Monday, February 1, 2016

Pattern Review: Cascade Jacket

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My daughter loves to wear a hoodie or other type of comfy jacket during the winter.  It is part of her standard winter uniform.  And I like the idea of them because in the spring they can be a light jacket.  So when JoAnns had their big door buster sales during the holidays on fleece, I bought a bunch thinking I would use it for her.  My first use was grabbing a pattern I bought for me.  See, she is nearly as tall as me now so I am starting to reach for the XXS in women's sizes.  Are there any of you guys doing the same?  

Sew Cool for the Tween Scene


Name of the pattern:  I chose the Cascade Jacket by Peek-a-Boo Patterns.  It is a high collar, in-seam welt pockets, princess side seams, and a zip-up front.

I screwed up the pockets by not paying attention so I just made a standard welt.

Pattern Source:  Peek-a-Boo Patterns (affiliate link) is a shop that sells both pdf patterns and fabric.


Sizes available:  This is a women's not a child pattern.  So it will work for the larger tweens.  It comes in the sizes XXS to XXXL (00-24) but makes it nice for tweens, is that it also has a cutting line for petite, regular or tall.  I used the XXS, petite size and it fit my 5'2" daughter quite well.

Special materials required:  It is a fleece jacket so you will want some sort of fleece or sweatshirt material.  You also need a separating sport zipper and two regular zippers for the pockets.


Skill level required:  The pattern has more pieces than most hoodies but the instructions are straight forward and really quite simple.  I would classify it as an advanced beginner project.  I got ahead of myself and did not stop to read some instructions while I was sewing the side panels and as a result, I messed up the pockets.  The pocket openings are in the side seam between the front and side front panel.  This is really a great construction technique because you get a welt pocket affect without the work of a welt pocket.  It really keeps it beginner friendly.  BUT, since I skipped that step and serged the seam, I just went ahead and made welt pockets.

How you came to choose the pattern:  I bought this pattern when it first came out last year for myself, but just as my daughter has started to steal my shoes, she is now growing into my sewing patterns.  (But not really ... there is NO way I would fit in an XXS.)


Good:  Without raising the difficulty of the sewing, there are great details to this jacket.  I loved the zipper guard and the flat pockets.  It even reminded you to make a little hanging loop at the neckline. The panels give it a nice shape and give opportunities to color block.  I got this fleece in the remnant section and thus was able to use those panels to make two remnants work for one great jacket.

Bad:  Nothing.  I thoroughly loved sewing this jacket and Abi has been wearing it at least three days a week.  WIN!

Overall pattern rating:  I give this pattern a 5 bolt rating.  




Saturday, January 23, 2016

Spotlight on Winter Wear Designs

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One of our favorite things here at Sew Cool is to match up pattern designers who design for tweens and those who sew for tweens.  And today we get to do that by having a designer spotlight on Winter Wear Designs.  Suzanne designs for all ages and sizes so her patterns have a great size range but also a great style range.  She has great patterns for boys and girls so no matter who you are sewing for, I am sure you will find a good pattern at Winter Wear Designs.  Over the holidays we interviewed Suzanne and here is what she has to say about Winter Wear and designing for tweens.  (at the end of the post we have a special discount for our readers)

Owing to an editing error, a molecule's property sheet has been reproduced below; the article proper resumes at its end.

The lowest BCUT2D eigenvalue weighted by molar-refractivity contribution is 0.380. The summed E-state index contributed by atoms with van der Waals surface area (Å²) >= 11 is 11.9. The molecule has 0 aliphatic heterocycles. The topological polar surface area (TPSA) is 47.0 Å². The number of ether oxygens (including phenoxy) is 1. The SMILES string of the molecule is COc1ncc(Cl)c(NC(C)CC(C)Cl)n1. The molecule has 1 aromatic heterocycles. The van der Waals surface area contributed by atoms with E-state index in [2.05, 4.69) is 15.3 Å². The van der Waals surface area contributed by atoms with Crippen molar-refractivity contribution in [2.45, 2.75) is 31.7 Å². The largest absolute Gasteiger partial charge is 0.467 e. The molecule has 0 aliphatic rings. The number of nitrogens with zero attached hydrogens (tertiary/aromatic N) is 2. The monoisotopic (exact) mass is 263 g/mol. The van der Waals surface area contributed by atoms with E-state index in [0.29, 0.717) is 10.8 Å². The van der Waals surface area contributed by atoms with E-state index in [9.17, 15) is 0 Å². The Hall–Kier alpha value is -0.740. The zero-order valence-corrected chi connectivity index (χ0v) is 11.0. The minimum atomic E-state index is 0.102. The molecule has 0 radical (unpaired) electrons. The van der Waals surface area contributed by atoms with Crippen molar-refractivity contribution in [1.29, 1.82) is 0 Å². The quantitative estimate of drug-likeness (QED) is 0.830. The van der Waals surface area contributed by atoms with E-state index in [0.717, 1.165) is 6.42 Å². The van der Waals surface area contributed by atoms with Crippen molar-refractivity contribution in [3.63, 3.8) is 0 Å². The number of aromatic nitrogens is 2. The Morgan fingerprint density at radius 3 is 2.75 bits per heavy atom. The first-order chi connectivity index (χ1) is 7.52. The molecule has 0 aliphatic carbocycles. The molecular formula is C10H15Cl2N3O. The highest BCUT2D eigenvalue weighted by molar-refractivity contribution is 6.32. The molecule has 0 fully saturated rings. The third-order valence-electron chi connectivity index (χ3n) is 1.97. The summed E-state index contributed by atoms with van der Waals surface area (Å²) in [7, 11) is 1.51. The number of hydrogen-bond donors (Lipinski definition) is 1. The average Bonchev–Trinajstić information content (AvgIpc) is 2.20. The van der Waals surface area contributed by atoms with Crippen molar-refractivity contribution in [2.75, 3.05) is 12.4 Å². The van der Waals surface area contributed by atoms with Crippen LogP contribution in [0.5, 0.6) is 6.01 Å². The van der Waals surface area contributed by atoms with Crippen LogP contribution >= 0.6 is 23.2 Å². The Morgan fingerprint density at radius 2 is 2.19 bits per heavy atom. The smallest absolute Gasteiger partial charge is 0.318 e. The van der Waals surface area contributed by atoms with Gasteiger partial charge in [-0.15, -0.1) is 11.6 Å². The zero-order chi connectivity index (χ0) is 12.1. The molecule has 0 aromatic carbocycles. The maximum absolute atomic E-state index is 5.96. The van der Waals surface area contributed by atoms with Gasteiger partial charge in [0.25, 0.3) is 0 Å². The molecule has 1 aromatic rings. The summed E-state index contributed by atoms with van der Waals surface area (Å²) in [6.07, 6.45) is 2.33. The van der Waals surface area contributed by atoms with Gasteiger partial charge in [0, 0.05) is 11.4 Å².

How would you describe the Winter Wear brand?  What makes it unique?


The Winter Wear brand is classic, wearable, and all about the details.  When it comes to my kids, I want them to be these cute adorable little models.... and then I remember that they have to actually WEAR the clothing... it needs to fit well and be stylish and yet they need to be able to keep it on for longer than the 20 minutes of a photoshoot.  For this reason, I really think about the details of how my garments are finished and that makes all the difference in the final look and feel.




When it comes to my women's patterns, I am very body conscious.  All of my women's patterns talk about body shape and how to adjust and alter to best flatter the body God gave you.  For tweens who are starting to develop and change in shape, this can be especially useful.  I want all of my customers to feel great when they put on a garment that they have sewn for themselves, it might take some time figuring out your body, but when you start sewing clothes you LOVE it is an amazing transformation.
None of my patterns are really hard to sew, but the details can be a bit time consuming.  I promise though - they are worth it!

How long have you been designing patterns?

I have been running Winter Wear Designs for  a year and a half, but I have been designing since I was in college.  I worked as a teaching assistant in the costume shop for my theatre department in college.  I was able to take classes in design, drafting, and draping, and I designed and constructed 3 main stage shows.  

What made you decide to be a pattern designer? 

Robin Hill...... Hahahahah, no but seriously.  She saw all the things that I was creating for my kids and kept asking me about it.  Finally she lined up my writing a full review of Lauren Dahl's Pattern Workshop for Pattern Revolution by taking the class.  I think she knew that if I branched into the digital ends of design (which really didn't exist when I was in school) that there would be no stopping me.  And she was right ;o)

What is your inspiration?

I'd love to give a lofty answer about art and the fresh breeze of sea salt off the ocean, but I live in Central PA and my current art immersion is scrubbing my kids' crayola masterpieces off the wall (but hey, we graduated from the poo-caso stage).  I am inspired by what I want... I want to dress my kids in really expensive clothes that I could never afford off the runways, I want to have new and current clothing for myself that fits me right - and sadly that rarely happens for me with store bought.  I want clothes to make women smile and keep kids running and playing.  These wants inspire me constantly, and I'll never have time to get on paper all the things I WANT to design.

What do you find to be the most challenging part of designing pdf patterns?

Math - I really and not great at math, and that can get me in trouble with basic elements in the pattern design process.  Beyond that, just finding the time.  With three littles underfoot, I deal with a lot of interruptions that can slow down the process.